At Arden Station, the artwork will be located on the eastern façade of the station building, adjacent Laurens Street. The artist will work at an architectural scale to create a landmark artwork for the new precinct.

For Parkville Station, the artwork will be located in the public concourse under Grattan Street. The artist will engage with the biophilic design of the station and the themes of medicine, bioscience and wellbeing, which are particularly relevant to the Parkville precinct.

At State Library Station, a glazed wall at the main entrance on the corner of Swanston and La Trobe streets will allow the artist to work at an architectural scale with glass and light. The artwork will be a vibrant feature for one of Melbourne’s primary public spaces.

At Town Hall Station, the large, vaulted public concourse under City Square will host a large-scale elevated artwork. The artwork will be an important cultural marker viewed by thousands of commuters who will pass through Town Hall Station daily.

For Anzac Station, the artwork will be located in the underground concourse connecting Albert Road Reserve and the Shrine Reserve. The artist will consider the surrounding parkland and ceremonial setting of the station and may choose to work with themes relevant to the Anzac precinct.

The line-wide commission will be one artwork which spans all five stations and will be created by renowned Victorian First Nations artist Maree Clarke. The artwork will be embedded within the architectural fabric of each of the five stations at platform level.

Maree will work with Melbourne’s Traditional Owners to explore Indigenous narratives and stories that reflect the local character of each of the station precincts, but also speak to the experience of journey and travel across Melbourne.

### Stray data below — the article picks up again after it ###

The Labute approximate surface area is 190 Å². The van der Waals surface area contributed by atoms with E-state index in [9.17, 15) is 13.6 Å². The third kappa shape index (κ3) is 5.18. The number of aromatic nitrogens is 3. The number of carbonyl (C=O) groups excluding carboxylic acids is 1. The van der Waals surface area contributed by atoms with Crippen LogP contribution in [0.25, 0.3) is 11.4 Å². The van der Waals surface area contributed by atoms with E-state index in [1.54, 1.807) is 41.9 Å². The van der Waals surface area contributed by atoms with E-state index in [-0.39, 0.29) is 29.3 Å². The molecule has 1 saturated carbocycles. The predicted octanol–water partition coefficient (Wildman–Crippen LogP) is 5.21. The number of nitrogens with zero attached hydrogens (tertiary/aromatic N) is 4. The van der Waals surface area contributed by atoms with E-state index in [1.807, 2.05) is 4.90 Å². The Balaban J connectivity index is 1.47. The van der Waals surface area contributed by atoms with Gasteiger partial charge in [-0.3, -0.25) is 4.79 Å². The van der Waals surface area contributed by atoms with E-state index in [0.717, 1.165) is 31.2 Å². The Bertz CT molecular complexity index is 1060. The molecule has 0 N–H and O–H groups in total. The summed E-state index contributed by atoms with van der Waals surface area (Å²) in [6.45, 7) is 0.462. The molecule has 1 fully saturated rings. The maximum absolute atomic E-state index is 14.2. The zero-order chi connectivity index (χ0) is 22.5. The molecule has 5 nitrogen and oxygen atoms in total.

Shortlisted artists for the Legacy Artwork Program are under a competitive evaluation process. In fairness to the artists involved in the process we keep this information confidential.

We will announce the selected artists once the formal commissioning process is complete and the artists have begun detailed design.

Artworks for the Legacy Artwork Program are being commissioned by direct invitation as well as through open expressions of interest.

  • The western portal artwork was selected from a shortlist of invited proposals.
  • The eastern portal artwork will be open to expressions of interest from Victorian First Nations artists.
  • The line-wide commission was via expressions of interest from First Nations artists only.
  • Commissions for the Arden, State Library and Town Hall stations were via an open call for expressions of interest.
  • Commissions for Parkville and Anzac stations were invited proposals.

All artists engaged through the Metro Tunnel Legacy Artwork Program will be paid for their work. Shortlisted artists who proceed to interview/concept stage will be paid honorariums and the final selected artists will be paid commission artist fees.